The Hook-billed Kite is a snail-eating Kite, like its cousin, the Everglades Kite. The length of the kite is about 15-18 inches. The Hook-bill has 2 color phases. In the light phase (male) the top side is light to dark gray. The tail is dark, tipped and barred with white. The undersides are striped gray in all shades and thicknesses. The head is capped grey. The female light phase is mostly brown. The upper side is dark brown; the undersides are barred brown. The head is capped dark grey. The tail is dark, with 2-3 grey-brown bands and a white tip. Both sexes appear similar in the dark phase. In the dark phase all plumage is black, except for the tail which has 1 broad white band and a white tip. See Notes- Color Phases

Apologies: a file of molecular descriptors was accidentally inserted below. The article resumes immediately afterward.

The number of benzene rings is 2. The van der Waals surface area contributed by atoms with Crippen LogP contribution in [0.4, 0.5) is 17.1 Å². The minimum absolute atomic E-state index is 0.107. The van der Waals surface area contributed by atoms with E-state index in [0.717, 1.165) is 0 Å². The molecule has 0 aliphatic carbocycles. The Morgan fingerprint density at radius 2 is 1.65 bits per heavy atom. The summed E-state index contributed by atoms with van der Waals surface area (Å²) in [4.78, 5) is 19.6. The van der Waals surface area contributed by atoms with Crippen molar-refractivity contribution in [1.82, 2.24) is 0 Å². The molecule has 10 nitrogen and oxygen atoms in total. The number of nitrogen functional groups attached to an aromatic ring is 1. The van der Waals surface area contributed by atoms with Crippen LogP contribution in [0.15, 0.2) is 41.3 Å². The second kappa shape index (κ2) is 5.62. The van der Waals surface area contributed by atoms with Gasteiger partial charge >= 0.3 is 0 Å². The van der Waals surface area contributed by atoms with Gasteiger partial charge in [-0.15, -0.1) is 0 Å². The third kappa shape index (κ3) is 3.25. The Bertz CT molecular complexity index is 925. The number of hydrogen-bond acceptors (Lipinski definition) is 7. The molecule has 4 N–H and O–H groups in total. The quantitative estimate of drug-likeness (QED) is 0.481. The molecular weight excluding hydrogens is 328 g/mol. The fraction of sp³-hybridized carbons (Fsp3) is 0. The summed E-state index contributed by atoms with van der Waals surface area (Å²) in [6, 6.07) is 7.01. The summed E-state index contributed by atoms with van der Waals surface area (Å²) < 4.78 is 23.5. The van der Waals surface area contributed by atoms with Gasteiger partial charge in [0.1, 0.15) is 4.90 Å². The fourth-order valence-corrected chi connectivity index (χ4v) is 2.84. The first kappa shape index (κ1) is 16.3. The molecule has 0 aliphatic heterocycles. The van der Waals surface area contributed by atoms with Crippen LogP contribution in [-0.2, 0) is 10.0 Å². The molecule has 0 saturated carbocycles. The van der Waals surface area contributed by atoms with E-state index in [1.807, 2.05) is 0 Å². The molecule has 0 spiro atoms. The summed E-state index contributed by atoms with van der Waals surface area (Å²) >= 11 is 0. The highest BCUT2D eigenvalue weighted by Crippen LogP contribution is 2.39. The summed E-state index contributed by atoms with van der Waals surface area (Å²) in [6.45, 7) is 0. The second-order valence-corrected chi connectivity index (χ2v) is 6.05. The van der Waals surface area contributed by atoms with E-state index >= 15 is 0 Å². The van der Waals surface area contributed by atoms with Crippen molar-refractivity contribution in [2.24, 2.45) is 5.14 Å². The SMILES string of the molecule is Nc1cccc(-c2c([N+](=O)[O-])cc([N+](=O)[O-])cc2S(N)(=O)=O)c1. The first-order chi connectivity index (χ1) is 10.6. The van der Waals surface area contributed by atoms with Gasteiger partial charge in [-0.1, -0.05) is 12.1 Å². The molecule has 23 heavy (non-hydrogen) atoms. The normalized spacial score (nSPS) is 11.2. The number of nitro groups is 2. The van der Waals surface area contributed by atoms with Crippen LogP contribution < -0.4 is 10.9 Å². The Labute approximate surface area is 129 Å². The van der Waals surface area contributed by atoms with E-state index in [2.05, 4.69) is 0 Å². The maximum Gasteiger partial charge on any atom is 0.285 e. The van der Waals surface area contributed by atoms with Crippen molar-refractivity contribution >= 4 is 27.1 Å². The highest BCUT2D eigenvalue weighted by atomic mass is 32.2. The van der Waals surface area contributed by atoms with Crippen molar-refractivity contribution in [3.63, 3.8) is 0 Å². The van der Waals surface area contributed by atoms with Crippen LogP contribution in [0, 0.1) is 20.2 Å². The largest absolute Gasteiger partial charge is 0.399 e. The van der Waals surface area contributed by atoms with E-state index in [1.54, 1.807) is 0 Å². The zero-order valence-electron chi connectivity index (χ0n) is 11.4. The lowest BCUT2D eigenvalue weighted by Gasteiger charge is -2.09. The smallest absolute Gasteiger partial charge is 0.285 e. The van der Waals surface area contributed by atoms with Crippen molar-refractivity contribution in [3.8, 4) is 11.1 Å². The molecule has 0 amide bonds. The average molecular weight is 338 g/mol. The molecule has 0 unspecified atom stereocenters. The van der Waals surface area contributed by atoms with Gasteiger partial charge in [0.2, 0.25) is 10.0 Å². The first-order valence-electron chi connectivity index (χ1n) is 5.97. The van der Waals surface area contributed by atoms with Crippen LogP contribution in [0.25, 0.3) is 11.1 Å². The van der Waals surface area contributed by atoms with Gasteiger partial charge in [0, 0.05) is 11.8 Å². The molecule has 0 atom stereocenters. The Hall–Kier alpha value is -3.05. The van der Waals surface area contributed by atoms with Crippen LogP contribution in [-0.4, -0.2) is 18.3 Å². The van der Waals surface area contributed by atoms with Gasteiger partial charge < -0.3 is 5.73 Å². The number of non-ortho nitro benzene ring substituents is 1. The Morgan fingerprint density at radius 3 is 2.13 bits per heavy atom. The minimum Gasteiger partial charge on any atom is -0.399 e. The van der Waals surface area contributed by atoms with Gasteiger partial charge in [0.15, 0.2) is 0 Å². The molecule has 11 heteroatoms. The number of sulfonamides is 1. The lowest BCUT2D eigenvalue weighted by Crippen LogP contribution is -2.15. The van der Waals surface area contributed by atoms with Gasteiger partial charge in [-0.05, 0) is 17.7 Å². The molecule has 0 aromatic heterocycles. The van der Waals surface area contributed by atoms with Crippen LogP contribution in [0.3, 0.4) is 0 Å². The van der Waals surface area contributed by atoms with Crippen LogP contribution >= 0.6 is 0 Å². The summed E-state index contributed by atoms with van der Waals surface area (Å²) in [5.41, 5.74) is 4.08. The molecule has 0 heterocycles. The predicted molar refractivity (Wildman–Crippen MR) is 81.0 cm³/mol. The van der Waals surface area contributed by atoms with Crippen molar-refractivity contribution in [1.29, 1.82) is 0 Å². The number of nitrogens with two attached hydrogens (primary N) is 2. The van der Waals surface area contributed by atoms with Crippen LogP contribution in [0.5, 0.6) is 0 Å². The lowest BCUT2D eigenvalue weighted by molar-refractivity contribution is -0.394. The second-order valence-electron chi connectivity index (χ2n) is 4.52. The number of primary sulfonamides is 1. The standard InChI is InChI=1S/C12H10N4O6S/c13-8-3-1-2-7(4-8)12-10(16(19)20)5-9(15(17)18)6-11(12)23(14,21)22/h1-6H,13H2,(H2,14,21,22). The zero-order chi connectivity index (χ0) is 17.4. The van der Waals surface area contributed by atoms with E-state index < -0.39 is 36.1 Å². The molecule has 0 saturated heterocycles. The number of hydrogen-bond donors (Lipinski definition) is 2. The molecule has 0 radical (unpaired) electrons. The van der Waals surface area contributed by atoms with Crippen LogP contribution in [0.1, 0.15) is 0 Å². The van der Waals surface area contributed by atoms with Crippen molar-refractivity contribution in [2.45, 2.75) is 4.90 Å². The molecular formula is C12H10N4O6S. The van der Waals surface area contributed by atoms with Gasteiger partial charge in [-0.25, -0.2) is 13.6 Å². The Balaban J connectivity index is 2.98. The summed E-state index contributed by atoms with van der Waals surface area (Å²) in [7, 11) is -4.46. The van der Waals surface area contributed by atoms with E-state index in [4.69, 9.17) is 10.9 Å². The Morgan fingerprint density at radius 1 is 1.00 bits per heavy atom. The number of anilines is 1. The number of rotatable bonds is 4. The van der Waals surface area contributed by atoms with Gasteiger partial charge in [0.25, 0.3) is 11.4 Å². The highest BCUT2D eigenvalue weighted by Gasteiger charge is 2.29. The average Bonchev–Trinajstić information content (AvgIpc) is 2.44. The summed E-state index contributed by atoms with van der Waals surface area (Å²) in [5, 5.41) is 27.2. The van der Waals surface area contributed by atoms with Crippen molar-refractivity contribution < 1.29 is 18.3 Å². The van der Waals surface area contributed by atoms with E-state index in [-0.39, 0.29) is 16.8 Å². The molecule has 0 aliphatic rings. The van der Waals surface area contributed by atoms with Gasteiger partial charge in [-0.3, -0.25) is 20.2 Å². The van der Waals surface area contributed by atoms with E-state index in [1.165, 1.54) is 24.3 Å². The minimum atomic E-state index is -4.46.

The Hook-Billed Kite prefers tropical to warm temperate forests, wherever tree snails may be found. Nests are built 21-22 feet in the air in a deciduous tree. 2-3 eggs are laid. They are dull white spotted and blotched irregularly with brown. Incubation periods and dependancy periods are unknown.
The Hook-bill lives in from extreme southern Texas, from central Mexico to Panama and in eastern Cuba.
The primary food of this kite is tree snails; nothing else has been reported to be in the diet. The Cuban and Grenada subspecies of the Hook-billed Kite are listed as "endangered" under the United States Endangered Species Act.